This is not really a review, but rather a small thank-you note to David Davidar for having mopped through the many literary pieces over the years and squeezing all genius among them in one book.
Packed in this brilliant blue hardcover are thirty-nine short stories that span all imaginable genres, and the period of these stories range from the late 19th century to the present era. While you can find most of the stories in some earlier published volume, included here are a few works which have never been published in book form before. The anthology comprises many known and beloved Indian fictionists and their many styles of storytelling, and no two stories are similar in any which way, except that the reader is equally awe-struck at the end of each one of these.
I’ve followed many short stories recently, and the most engrossing ones were from authors like Jeffrey Archer, Hilary Mantel, R K Narayan, Munshi Premchand and Anton Chekhov. I understand my exposure to short story writers has been pretty limited to above authors, this ‘Clutch’ has opened doors on so many Indian writers, works of whom I wasn’t aware of – at least in the short-story front. Ruskin Bond’s, Munshi Premchand’s and R K Narayan’s were the only known shorts I had come across earlier, rest all thirty-six of them were nothing but revelations. I immensely enjoyed reading Khushwant Singh’s Portrait of a Lady where he talks about his grandmother – the maximum satisfaction you can derive as a reader in under five minutes.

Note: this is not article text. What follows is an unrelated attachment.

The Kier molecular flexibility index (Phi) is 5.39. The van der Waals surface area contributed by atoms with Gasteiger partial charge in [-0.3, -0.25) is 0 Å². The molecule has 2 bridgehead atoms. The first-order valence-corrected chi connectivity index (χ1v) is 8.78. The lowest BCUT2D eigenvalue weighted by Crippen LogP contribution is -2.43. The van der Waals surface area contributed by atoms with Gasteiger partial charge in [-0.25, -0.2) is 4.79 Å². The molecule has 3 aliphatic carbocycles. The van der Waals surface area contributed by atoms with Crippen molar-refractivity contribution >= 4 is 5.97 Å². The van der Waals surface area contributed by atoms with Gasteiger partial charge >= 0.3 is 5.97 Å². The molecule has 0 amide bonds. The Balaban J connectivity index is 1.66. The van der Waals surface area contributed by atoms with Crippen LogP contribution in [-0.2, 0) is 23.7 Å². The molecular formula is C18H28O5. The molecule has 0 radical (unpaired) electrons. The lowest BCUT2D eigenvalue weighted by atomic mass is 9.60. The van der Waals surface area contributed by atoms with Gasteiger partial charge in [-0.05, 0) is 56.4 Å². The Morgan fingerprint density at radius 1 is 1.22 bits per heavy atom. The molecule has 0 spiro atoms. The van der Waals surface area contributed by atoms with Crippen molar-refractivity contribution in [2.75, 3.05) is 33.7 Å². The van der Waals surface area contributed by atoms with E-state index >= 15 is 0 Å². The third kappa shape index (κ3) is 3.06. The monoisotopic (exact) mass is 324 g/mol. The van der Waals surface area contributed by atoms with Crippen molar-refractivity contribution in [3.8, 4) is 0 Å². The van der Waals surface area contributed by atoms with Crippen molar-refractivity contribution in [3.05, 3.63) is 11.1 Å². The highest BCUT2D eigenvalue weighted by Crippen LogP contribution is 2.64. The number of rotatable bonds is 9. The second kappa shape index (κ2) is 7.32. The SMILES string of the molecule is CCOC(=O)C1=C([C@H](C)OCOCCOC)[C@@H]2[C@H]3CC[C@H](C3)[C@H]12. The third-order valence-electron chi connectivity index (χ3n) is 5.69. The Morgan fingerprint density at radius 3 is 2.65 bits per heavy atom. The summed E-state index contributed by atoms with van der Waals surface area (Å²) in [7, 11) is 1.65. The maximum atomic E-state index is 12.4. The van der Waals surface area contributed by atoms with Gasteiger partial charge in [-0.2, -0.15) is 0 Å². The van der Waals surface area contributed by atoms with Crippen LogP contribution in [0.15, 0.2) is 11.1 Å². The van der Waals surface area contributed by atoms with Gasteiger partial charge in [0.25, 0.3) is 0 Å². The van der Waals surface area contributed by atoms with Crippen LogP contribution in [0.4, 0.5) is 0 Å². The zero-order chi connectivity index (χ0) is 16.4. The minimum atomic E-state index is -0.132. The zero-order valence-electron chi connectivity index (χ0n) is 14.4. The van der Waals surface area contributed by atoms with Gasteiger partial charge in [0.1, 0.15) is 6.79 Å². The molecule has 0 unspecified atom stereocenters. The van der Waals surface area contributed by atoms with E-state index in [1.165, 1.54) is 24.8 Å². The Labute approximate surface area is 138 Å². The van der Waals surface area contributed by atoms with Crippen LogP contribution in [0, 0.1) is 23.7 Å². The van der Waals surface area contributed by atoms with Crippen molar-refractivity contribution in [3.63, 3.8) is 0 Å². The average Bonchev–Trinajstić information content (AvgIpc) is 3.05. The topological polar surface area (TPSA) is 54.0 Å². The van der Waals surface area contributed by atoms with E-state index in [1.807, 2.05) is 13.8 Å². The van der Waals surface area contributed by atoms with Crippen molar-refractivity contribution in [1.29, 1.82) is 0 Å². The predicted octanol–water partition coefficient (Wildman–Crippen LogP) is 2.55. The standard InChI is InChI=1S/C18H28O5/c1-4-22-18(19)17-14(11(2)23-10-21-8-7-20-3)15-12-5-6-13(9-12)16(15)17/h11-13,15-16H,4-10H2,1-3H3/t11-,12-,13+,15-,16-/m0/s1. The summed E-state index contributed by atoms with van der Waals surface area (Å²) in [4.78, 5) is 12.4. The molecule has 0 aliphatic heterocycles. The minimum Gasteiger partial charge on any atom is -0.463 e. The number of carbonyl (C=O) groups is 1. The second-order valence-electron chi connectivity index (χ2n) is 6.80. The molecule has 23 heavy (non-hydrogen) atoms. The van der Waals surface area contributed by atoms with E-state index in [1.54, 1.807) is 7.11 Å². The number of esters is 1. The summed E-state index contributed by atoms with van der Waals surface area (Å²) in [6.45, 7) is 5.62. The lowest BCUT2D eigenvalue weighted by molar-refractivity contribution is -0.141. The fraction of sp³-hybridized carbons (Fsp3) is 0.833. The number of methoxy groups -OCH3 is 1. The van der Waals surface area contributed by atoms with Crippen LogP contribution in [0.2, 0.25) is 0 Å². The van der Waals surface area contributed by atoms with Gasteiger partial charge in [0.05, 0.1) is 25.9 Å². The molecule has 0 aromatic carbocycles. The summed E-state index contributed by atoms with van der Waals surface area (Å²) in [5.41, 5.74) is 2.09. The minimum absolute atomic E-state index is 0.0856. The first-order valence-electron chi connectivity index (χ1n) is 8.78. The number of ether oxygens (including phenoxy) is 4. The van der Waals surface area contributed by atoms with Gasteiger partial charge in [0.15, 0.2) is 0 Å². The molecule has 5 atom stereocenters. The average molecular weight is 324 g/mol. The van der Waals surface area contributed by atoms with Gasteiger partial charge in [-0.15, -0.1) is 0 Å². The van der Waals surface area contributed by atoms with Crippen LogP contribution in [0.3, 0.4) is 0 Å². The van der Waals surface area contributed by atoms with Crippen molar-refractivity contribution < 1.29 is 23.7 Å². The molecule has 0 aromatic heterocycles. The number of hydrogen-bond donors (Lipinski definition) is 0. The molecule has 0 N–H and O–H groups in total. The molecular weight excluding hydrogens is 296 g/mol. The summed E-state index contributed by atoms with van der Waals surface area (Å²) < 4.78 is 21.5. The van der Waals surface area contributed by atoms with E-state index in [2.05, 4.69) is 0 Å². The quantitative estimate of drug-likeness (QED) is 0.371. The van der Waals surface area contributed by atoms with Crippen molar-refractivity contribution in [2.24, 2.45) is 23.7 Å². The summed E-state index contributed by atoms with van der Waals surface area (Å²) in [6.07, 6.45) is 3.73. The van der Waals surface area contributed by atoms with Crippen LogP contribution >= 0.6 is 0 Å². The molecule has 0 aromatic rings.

Picking out a favorite among the titles in this book is a tedious task, for the genres and the styles are so diversified and different.There are many titles in the books that won’t take much of your time, and still guarantee you entrances to the most unimaginable worlds possible. I went about reading this book at a pace of one story a day (there were a couple of days when I covered two, but never more), stretching this beautiful phase for as long as I could.
For those digging literature, this is a treasure chest, and the contents listed within are worth more than gold. An extraordinary read, but moreover, this is your ticket to catch the worlds and experiences of an era bygone, and of a dream to come. Eternal indeed.